However, legends, 传说, as the 传 implies, involves ...
回转 = "rotate" e.g. "1000rpm" means "rotate 1000 times per minute" = "每分鐘回转1000 次"
回转 (至相反方向) = "rotate to opposite direction" = "turn 180°/ turn around"
调头 = "turn around" (to the opposite direction)
掉头 = "turn one's head; turn around"
调头 and 掉头 are interchangeable when it means "turn around" But 掉头 can mean "turn one's head" in different ...
重大 = huge; important
Example: 重大发现 (huge/important discovery), 重大发明 (huge/important invention) . You cannot say 严重发现 or 严重发明
严重 = serious; seriously
Example: 严重罪行 (serious crime) 严重缺乏 (seriously lack). You can also say 重大罪行 (huge crime) but not 重大缺乏 (both are adjective). Meanwhile 重大缺点(huge fault) is valid because 重大 is an adjective and 缺点 is a noun
In this case, 将 is a written form of 把. See Using "jiang" as a formal "ba".
I think 形 here is just literally "appearance". The tiger forgot (overlooked) his appearance (and the effect of his appearance) and let himself be seen.
The commas are just commas.
得意忘形：dizzy with success, lost in exhilaration
将 = 把 as Ben Jackson said.
I don't know what happened before this. The tiger must have done something cool, he is very pleased with himself. There is a farmer with a weapon hiding in the reeds. Looks like the Tigerrr will be a nice fur rug soon!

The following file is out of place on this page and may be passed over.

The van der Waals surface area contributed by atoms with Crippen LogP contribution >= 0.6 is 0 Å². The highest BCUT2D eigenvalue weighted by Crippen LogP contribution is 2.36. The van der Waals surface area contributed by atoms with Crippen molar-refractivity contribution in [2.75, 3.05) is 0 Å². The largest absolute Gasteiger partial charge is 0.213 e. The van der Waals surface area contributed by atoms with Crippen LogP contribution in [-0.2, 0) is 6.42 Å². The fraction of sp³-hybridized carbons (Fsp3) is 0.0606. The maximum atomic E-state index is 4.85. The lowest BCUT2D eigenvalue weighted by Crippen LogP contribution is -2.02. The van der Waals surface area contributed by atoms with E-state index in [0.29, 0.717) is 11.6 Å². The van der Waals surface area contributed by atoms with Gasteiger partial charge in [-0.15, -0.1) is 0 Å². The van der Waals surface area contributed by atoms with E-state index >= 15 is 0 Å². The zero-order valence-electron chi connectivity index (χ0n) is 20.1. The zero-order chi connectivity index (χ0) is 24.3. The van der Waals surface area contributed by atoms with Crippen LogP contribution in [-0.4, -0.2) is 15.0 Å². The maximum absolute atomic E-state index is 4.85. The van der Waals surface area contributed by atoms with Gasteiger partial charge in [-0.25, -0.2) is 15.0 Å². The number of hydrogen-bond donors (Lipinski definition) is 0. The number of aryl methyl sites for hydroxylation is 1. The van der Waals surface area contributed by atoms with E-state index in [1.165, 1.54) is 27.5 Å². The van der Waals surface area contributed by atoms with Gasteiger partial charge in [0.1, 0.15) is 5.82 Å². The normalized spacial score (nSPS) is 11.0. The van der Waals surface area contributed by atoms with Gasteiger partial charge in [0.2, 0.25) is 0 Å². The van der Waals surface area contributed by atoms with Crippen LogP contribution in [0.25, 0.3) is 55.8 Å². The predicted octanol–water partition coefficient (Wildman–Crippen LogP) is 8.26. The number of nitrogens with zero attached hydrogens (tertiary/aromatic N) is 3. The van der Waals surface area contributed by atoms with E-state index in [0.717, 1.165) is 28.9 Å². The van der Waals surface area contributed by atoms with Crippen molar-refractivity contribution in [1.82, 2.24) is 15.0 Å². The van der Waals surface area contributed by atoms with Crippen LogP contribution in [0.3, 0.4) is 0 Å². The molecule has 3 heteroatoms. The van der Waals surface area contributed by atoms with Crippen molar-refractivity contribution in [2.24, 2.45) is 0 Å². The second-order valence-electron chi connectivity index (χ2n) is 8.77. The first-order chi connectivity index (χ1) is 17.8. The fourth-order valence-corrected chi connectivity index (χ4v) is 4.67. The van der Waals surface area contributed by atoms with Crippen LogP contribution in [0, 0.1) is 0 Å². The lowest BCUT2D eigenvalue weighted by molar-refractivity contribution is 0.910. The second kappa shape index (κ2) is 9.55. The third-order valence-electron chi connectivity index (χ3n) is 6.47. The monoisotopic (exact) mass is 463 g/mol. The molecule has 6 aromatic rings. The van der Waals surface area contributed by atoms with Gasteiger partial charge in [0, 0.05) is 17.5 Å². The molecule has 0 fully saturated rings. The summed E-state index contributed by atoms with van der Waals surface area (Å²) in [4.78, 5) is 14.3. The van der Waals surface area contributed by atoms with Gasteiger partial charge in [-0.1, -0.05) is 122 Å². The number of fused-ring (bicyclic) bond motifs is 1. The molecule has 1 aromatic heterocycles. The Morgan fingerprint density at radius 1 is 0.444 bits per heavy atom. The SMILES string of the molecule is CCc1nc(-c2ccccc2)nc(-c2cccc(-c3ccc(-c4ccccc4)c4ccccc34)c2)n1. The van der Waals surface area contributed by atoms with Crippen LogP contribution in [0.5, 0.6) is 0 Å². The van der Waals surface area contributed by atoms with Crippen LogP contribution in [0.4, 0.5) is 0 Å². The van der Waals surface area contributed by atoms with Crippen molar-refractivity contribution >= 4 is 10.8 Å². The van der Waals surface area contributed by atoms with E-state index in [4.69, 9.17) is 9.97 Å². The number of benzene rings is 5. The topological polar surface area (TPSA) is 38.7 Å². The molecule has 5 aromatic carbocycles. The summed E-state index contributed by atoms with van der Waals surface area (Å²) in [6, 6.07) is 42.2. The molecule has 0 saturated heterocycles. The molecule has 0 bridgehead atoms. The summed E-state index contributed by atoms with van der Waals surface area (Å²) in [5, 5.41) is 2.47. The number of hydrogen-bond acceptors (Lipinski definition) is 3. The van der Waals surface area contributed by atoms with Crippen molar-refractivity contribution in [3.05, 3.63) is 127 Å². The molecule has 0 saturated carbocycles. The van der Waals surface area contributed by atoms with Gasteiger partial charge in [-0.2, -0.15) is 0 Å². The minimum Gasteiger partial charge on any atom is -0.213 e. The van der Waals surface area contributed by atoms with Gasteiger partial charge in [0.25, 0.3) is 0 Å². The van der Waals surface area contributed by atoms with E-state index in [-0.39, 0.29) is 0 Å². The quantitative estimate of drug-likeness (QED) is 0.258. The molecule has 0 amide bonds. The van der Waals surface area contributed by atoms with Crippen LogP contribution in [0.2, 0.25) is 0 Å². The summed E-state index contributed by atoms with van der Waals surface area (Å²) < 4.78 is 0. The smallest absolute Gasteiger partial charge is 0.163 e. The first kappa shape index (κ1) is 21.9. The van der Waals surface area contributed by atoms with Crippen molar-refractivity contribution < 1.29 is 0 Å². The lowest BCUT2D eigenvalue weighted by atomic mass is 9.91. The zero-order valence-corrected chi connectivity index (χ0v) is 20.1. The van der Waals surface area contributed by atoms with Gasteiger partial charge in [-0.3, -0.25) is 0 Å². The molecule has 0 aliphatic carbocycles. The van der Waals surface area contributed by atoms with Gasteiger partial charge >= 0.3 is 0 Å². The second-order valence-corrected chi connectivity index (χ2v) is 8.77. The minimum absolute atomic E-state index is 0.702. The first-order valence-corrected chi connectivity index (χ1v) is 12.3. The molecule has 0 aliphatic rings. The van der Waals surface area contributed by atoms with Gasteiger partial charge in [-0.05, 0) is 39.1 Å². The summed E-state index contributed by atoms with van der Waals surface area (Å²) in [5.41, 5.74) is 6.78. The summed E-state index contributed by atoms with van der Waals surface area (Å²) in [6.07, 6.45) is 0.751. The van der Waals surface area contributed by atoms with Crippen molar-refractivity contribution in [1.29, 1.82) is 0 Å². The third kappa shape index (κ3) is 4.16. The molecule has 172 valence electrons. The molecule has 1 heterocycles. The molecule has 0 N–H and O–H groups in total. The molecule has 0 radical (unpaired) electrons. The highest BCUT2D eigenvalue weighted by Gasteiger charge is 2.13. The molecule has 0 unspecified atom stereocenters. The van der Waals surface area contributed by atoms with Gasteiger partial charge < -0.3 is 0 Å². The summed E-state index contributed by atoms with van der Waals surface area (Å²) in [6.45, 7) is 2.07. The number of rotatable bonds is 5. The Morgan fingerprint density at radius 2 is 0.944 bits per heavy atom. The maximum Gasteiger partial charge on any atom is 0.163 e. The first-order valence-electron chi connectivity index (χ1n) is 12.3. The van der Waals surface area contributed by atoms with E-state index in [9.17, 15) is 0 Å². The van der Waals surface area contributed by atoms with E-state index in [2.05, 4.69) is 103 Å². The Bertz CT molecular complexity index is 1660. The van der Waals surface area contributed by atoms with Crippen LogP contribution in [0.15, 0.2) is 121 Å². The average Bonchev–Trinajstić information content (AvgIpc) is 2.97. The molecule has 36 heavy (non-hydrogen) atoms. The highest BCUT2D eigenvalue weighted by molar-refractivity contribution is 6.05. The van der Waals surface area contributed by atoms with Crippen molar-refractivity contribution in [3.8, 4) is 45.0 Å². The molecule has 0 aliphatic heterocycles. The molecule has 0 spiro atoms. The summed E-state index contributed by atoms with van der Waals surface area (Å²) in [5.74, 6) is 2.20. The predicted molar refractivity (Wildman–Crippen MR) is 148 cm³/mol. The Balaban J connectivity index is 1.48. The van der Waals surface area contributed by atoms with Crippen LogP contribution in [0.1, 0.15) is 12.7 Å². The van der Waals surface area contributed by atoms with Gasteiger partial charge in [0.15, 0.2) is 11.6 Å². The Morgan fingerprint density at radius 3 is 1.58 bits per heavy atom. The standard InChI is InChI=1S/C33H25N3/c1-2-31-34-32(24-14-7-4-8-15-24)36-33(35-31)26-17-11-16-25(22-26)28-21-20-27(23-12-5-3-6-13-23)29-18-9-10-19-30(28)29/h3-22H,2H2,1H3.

The tiger, dizzy his with ...
As there are too many homophones in Chinese characters, a monosyllabic word is easily ambiguous in speech, which is the reason why we prefer using disyllabic words, via adding a meaningless prefix (e.g. 老) or a meaningless suffix (e.g. 子) on the root word.
鼠 → 老鼠
虎 → 老虎
猴 → 猴子
锯 → 锯子
铲 → 铲子
Which meaningless prefix/suffix should I add?...
日期 = "date", whereas 日子 = "day". Although in Chinese (as in English) they are sometimes interchangeable.
Ordinarily you'd expect a 日期 to have a numerical form: